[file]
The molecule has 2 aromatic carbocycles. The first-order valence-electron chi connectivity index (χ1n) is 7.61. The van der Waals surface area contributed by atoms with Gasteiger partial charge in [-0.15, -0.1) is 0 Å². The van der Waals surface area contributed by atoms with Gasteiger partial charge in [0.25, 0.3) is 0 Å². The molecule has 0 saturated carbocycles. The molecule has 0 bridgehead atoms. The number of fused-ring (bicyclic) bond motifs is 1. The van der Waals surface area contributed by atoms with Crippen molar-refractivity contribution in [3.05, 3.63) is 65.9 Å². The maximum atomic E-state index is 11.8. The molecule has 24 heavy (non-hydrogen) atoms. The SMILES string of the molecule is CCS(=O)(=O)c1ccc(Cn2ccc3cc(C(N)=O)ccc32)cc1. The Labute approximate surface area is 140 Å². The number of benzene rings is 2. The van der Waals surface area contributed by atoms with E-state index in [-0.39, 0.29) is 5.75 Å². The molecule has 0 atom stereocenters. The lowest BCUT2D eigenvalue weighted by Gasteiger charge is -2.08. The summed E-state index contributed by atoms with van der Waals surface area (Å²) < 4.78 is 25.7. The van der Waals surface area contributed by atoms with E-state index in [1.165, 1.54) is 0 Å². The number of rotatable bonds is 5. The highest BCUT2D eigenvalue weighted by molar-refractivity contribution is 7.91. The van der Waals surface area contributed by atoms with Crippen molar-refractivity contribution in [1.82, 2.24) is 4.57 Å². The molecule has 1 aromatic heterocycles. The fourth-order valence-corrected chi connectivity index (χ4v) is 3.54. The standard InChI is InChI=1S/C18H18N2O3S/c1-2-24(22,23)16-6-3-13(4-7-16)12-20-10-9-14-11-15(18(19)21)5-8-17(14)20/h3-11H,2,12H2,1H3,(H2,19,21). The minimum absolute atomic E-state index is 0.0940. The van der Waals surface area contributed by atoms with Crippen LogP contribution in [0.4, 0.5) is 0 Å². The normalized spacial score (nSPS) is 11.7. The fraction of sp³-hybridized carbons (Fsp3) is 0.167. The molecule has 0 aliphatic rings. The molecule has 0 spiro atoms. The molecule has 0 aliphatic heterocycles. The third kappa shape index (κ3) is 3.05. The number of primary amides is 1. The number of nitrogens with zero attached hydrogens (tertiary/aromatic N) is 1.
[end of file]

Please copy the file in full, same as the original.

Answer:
The molecule has 2 aromatic carbocycles. The first-order valence-electron chi connectivity index (χ1n) is 7.61. The van der Waals surface area contributed by atoms with Gasteiger partial charge in [-0.15, -0.1) is 0 Å². The van der Waals surface area contributed by atoms with Gasteiger partial charge in [0.25, 0.3) is 0 Å². The molecule has 0 saturated carbocycles. The molecule has 0 bridgehead atoms. The number of fused-ring (bicyclic) bond motifs is 1. The van der Waals surface area contributed by atoms with Crippen molar-refractivity contribution in [3.05, 3.63) is 65.9 Å². The maximum atomic E-state index is 11.8. The molecule has 24 heavy (non-hydrogen) atoms. The SMILES string of the molecule is CCS(=O)(=O)c1ccc(Cn2ccc3cc(C(N)=O)ccc32)cc1. The Labute approximate surface area is 140 Å². The number of benzene rings is 2. The van der Waals surface area contributed by atoms with E-state index in [-0.39, 0.29) is 5.75 Å². The molecule has 0 atom stereocenters. The lowest BCUT2D eigenvalue weighted by Gasteiger charge is -2.08. The summed E-state index contributed by atoms with van der Waals surface area (Å²) < 4.78 is 25.7. The van der Waals surface area contributed by atoms with E-state index in [1.165, 1.54) is 0 Å². The number of rotatable bonds is 5. The highest BCUT2D eigenvalue weighted by molar-refractivity contribution is 7.91. The van der Waals surface area contributed by atoms with Crippen molar-refractivity contribution in [1.82, 2.24) is 4.57 Å². The molecule has 1 aromatic heterocycles. The fourth-order valence-corrected chi connectivity index (χ4v) is 3.54. The standard InChI is InChI=1S/C18H18N2O3S/c1-2-24(22,23)16-6-3-13(4-7-16)12-20-10-9-14-11-15(18(19)21)5-8-17(14)20/h3-11H,2,12H2,1H3,(H2,19,21). The minimum absolute atomic E-state index is 0.0940. The van der Waals surface area contributed by atoms with Crippen LogP contribution in [0.4, 0.5) is 0 Å². The normalized spacial score (nSPS) is 11.7. The fraction of sp³-hybridized carbons (Fsp3) is 0.167. The molecule has 0 aliphatic rings. The molecule has 0 spiro atoms. The molecule has 0 aliphatic heterocycles. The third kappa shape index (κ3) is 3.05. The number of primary amides is 1. The number of nitrogens with zero attached hydrogens (tertiary/aromatic N) is 1.